KABUL, Afghanistan, Jan. 18 (UPI) -- Afghans, reacting to the six-week long fuel blockade by neighboring Iran, are taking to the streets as gasoline and heating fuel prices soar, officials said.
On the second day of protests Sunday, Afghans threw eggs and stones on the Iranian consulate in the border city of Heart, The Washington Post reported.
Gasoline and heating fuel prices in Afghanistan have risen as much as 60 percent since Iran blocked fuel tankers passing through its territory, stranding 2,000 fuel trucks at the border. Afghan Commerce Minister Anwar ul-Haq Ahady, in the first such public criticism, said his government was "not happy" with Iran, the Post said.
Iranian media quoted officials as saying say the action was taken as the government suspected the fuel was ending up with NATO forces in Afghanistan, a charge NATO officials in Afghanistan denied.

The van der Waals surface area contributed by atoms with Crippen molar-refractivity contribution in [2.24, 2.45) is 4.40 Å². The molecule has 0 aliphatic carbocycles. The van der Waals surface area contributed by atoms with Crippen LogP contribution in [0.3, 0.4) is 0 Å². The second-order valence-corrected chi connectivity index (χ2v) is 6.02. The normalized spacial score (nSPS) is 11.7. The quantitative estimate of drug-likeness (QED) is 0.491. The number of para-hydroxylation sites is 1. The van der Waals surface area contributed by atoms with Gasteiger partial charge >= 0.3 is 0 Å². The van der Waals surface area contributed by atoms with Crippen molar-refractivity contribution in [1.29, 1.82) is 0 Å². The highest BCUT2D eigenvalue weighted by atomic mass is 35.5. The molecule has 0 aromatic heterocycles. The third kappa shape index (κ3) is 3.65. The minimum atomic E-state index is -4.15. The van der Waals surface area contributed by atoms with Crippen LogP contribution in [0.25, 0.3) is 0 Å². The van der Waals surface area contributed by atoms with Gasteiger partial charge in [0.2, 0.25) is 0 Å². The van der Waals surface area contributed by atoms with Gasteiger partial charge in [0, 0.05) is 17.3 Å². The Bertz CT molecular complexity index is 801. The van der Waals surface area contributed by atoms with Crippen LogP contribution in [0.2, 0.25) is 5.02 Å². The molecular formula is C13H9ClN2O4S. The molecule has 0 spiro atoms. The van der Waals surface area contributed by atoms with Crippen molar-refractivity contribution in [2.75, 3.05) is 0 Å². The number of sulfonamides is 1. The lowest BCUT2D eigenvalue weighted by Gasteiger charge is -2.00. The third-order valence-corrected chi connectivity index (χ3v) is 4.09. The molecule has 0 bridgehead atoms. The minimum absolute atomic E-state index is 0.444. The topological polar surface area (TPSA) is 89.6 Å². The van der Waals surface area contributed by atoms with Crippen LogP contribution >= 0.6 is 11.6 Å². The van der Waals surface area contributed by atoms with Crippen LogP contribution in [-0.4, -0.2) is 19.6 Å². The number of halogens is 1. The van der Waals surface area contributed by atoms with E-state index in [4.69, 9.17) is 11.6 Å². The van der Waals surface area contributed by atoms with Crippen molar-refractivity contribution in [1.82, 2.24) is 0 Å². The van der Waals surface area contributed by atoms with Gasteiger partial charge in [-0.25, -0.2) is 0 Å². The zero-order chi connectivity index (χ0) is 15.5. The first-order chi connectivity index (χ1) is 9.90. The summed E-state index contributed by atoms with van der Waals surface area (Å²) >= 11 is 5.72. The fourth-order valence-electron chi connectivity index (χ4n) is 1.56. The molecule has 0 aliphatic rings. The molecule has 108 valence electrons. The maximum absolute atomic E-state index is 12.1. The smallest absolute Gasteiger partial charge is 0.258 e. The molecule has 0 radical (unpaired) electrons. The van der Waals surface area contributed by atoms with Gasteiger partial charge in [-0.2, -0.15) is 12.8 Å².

Ahady said about 2,400 tons of fuel a day, much of it from Iraq, had been coming into Afghanistan through Iran until December. Those supplies were meeting about half of Afghanistan's fuel needs.
The minister said immediate relief measures called for importing 200,000 tons of fuel through other routes.
Iran has long been a sanctuary for Afghan refugees during conflicts, while Afghanistan's rivers have been a steady source of water to Iran, the report said. Iran has given financial support to Kabul.
The blockade comes at a time when many Afghans say they suspect Tehran wants to weaken their country, undermine its alliance with the West and increase the number of Shiite Muslims in their country, which is mostly Sunni, the report said.